Major victory for water companies in water contamination case

Sept. 10, 2007
The Court of Appeal, First District, determined a key legal issue addressing the circumstances under which water utilities are liable in alleged contamination cases in In re Groundwater Cases, 2007 Cal. App. LEXIS 1405. As the first case to directly address the issue, the Court decided that the exceedance of the drinking water standard (known as an MCL) is not the basis for liability. Liability could lie, if at all, only if a water utility violated the drinking water statutory and...

• Court of Appeal rules in favor of water companies in groundbreaking water contamination case; Court examines liability of water utilities for alleged third-party contamination

POMONA, CA, Sept. 4, 2007 -- The Court of Appeal, First District, determined a key legal issue addressing the circumstances under which water utilities are liable in alleged contamination cases in In re Groundwater Cases, 2007 Cal. App. LEXIS 1405. As the first case to directly address the issue, the Court decided that the exceedance of the drinking water standard (known as an MCL) is not the basis for liability. Liability could lie, if at all, only if a water utility violated the drinking water statutory and regulatory framework, and refused to obey an order of the Department of Health Services to not use a particular resource (e.g., well) for supply. Even if such a showing is made, plaintiffs must still prove a causal relationship between the exposure and the alleged personal injury and property damage.

According to Thomas H. Clarke, Jr. a partner at Ropers, Majeski, Kohn & Bentley, who represented the City of Pomona's water utility: "This is a landmark decision and a major win for water utilities. It is the first time the courts have examined in great detail the liability of water companies in third-party contamination cases. This opinion places the onus on where it should be -- on those entities that caused the contamination."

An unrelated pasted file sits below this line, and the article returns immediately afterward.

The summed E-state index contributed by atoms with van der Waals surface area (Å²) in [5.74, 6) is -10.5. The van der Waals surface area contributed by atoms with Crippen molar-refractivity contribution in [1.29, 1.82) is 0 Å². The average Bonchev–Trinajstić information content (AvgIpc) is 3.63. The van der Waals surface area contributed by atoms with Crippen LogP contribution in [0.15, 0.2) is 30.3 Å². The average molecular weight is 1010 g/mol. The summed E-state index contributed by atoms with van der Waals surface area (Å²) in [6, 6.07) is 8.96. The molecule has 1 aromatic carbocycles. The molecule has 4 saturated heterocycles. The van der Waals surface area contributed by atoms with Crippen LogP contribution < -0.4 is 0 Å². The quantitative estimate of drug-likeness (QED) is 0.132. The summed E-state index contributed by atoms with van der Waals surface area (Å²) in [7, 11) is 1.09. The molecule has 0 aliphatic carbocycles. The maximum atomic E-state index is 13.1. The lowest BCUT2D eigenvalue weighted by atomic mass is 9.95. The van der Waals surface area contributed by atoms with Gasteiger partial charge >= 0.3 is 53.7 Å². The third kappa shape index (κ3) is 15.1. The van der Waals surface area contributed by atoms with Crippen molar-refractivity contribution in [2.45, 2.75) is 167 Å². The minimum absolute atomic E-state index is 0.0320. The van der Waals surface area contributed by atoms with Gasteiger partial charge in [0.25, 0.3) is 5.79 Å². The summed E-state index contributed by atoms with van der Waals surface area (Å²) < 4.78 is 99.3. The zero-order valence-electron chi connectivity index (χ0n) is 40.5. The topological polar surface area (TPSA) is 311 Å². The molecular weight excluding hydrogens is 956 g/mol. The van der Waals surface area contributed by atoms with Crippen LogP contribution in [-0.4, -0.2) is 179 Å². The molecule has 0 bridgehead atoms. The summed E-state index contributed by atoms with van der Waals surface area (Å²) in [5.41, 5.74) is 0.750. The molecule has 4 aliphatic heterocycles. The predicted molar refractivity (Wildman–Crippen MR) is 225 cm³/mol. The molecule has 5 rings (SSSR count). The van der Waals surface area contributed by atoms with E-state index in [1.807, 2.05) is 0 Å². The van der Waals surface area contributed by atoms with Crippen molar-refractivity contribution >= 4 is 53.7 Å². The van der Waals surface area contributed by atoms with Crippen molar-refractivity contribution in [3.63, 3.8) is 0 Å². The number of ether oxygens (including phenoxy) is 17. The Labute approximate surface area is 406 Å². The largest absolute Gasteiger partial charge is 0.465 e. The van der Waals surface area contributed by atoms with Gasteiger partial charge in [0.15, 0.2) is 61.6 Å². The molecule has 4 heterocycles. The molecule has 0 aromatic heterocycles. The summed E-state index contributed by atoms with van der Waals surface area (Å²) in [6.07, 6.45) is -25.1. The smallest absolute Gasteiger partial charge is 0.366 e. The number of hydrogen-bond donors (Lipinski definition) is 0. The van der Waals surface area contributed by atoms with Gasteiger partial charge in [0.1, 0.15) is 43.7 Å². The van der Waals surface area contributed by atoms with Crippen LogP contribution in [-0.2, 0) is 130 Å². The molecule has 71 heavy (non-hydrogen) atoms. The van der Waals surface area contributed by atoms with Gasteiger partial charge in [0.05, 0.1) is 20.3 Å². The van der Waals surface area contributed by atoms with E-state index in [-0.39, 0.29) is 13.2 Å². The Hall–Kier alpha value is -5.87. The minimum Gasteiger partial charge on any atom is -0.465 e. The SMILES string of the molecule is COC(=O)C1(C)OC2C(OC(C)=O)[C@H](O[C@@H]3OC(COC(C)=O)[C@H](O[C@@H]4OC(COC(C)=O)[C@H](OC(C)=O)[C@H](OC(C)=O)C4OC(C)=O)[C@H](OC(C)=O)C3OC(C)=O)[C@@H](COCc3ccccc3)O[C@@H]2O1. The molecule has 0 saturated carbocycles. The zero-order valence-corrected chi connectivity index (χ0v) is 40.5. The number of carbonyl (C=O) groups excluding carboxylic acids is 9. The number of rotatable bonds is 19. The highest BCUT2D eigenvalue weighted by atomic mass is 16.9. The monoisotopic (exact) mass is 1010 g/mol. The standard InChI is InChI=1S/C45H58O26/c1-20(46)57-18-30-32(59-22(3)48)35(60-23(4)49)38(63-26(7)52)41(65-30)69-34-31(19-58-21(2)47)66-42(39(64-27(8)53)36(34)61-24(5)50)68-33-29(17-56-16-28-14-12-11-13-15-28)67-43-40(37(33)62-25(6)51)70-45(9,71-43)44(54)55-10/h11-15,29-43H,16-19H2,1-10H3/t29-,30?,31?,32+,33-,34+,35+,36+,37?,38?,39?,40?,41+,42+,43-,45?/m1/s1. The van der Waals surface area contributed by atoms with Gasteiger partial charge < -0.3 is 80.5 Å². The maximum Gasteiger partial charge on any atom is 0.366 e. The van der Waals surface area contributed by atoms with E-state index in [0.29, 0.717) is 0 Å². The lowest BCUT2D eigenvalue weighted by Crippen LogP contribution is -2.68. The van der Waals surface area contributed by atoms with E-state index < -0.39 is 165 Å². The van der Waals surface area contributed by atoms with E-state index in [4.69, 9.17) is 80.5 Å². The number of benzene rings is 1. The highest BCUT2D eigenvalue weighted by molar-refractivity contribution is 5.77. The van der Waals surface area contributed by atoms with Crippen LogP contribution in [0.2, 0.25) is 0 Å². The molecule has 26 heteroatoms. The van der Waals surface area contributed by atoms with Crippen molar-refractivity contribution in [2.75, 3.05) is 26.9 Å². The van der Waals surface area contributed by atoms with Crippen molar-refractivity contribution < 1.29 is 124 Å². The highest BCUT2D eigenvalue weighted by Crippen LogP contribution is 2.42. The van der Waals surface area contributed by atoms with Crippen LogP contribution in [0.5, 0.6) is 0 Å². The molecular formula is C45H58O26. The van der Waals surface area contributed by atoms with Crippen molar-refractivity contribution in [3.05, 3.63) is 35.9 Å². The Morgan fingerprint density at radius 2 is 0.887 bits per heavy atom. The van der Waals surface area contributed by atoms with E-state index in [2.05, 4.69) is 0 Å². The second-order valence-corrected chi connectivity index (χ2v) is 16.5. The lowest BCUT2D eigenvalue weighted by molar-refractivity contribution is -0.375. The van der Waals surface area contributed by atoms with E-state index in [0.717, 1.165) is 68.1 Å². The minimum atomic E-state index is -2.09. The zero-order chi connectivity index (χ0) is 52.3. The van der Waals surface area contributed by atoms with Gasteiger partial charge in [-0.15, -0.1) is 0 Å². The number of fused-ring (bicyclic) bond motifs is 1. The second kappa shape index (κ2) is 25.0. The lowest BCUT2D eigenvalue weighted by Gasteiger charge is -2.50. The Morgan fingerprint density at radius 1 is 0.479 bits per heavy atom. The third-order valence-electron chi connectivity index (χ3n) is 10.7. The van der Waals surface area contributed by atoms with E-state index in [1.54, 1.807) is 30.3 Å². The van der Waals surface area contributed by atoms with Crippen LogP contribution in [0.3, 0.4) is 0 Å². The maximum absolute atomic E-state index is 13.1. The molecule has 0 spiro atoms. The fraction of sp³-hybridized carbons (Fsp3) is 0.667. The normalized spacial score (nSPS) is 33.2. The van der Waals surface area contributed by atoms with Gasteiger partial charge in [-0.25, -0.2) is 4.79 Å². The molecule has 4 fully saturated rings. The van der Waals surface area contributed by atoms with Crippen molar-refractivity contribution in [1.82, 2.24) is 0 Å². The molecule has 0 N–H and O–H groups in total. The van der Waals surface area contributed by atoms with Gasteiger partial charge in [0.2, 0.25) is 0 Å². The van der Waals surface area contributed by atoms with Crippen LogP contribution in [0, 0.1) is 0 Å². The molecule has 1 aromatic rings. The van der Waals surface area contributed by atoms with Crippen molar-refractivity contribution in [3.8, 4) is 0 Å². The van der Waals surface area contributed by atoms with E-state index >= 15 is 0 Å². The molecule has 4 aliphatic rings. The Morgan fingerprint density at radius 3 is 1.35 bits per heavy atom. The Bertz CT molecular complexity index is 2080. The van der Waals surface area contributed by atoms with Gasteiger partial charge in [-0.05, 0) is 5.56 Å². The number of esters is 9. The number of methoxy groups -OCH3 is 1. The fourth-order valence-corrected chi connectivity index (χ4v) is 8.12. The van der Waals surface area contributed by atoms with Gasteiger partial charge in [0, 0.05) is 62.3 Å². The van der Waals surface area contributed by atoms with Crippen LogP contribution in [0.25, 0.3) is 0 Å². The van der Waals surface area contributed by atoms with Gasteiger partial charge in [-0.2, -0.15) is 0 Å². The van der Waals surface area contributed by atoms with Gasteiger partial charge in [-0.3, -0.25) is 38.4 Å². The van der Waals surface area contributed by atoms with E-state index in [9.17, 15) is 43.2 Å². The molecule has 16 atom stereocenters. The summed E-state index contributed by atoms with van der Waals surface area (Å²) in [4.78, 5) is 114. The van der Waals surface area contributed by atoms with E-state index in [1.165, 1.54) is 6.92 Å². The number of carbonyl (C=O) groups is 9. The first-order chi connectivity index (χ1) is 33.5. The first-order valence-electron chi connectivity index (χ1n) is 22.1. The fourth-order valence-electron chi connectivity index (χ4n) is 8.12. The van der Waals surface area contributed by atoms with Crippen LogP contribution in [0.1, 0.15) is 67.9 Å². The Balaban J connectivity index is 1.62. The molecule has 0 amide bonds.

Background:
Between 1997 and 2002, six actions involving plaintiffs in the Pomona Valley and 14 actions involving plaintiffs in the San Gabriel Valley were filed by more than 2,000 individuals against 10 governmental and PUC-regulated water utilities and over 100 industrial entities. The plaintiffs alleged that residents in both regions were being exposed for decades to contaminated drinking water, which adversely impacted intake walls and thus the drinking water of the utilities. The plaintiffs alleged a wide variety of harm, from wrongful death to property damage.

Clarke noted, "Some of the claims against the City were truly ridiculous, such as acne and obesity. However, it is important to bear in mind that the plaintiffs admitted that they had no evidence at all that any of the water utilities violated the statutory scheme, as required by the Court. In the case of my client, the City of Pomona, there was never a showing that any resident was served water that did not meet the drinking water standards at all times."

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